A Frankfurt court has jailed an Islamic State militant for life for genocide against the Yazidi minority, the first legal case worldwide to deliver a genocide verdict in relation to the Yazidi community.

29-year-old Taha Al-Jumailly was found guilty of genocide, crimes against humanity resulting in death and war crimes after he had chained a five-year-old girl to an outside window in 50-degree temperatures.

This was one case in a non-descript courtroom in Frankfurt, but it is an enormous step forward for the beleaguered Yazidi community.

Taha Al-Jumailly, a native of Iraq who had joined Islamic State in Mosul, was accused of having purchased a Yazidi woman and her daughter as slaves.

Later, when they moved to Fallujah he had chained the five-year-old girl to a window outdoors in soaring heat.

The girl died of thirst and in agony, the court heard.

In October, Al-Jumailly's one-time German wife Jennifer Wenisch, who had joined him in Iraq, was jailed for ten years by a Munich court for crimes against humanity for her part in the enslavement.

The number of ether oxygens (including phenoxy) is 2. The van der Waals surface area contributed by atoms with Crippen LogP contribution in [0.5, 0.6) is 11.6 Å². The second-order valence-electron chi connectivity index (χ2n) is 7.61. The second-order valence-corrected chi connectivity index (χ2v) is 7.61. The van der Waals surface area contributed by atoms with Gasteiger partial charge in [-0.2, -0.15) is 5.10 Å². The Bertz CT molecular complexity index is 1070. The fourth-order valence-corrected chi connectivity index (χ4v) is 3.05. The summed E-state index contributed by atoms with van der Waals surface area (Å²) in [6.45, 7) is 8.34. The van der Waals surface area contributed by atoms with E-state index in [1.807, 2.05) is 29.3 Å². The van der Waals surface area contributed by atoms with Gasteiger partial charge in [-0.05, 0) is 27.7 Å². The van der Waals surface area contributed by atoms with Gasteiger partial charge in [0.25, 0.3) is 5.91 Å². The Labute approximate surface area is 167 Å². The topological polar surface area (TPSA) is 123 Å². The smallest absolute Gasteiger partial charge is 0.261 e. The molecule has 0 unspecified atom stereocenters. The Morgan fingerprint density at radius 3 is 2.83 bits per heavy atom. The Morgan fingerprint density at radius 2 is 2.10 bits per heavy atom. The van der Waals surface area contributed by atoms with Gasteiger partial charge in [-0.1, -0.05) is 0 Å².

The Yazidis, an ancient minority with their own religion, are centred around disputed Kurdish regions of Iraq, Iran, Syria and Turkey. They have been mercilessly persecuted by Islamists, and during the Syrian civil war Islamic State killed hundreds of men, raped women and forcibly recruited children as fighters.

International human rights lawyer Amal Clooney represented the girl's mother in the case. She said the verdict was a victory for everyone who believed in justice.

After the verdict, the public prosecutor said the verdict sent out a strong signal worldwide that Islamic State’s actions against the members of the Yazidi religion constituted genocide.

German courts have used the legal principle of universal jurisdiction, allowing prosecutions of crimes perpetrated elsewhere.

Germany, which is home to a large Yazidi community, is one of the few countries to have taken legal action over such abuses.

The courts there have already handed down five convictions against women for crimes against humanity related to the Yazidis committed in territories held by IS.

Prosecutors in Naumburg on Tuesday charged a German woman named as Leonora M with aiding and abetting crimes against humanity after she and her IS husband enslaved a Yazidi woman in Syria in 2015.

Today's verdict is a small victory for a community that has undergone centuries of suffering.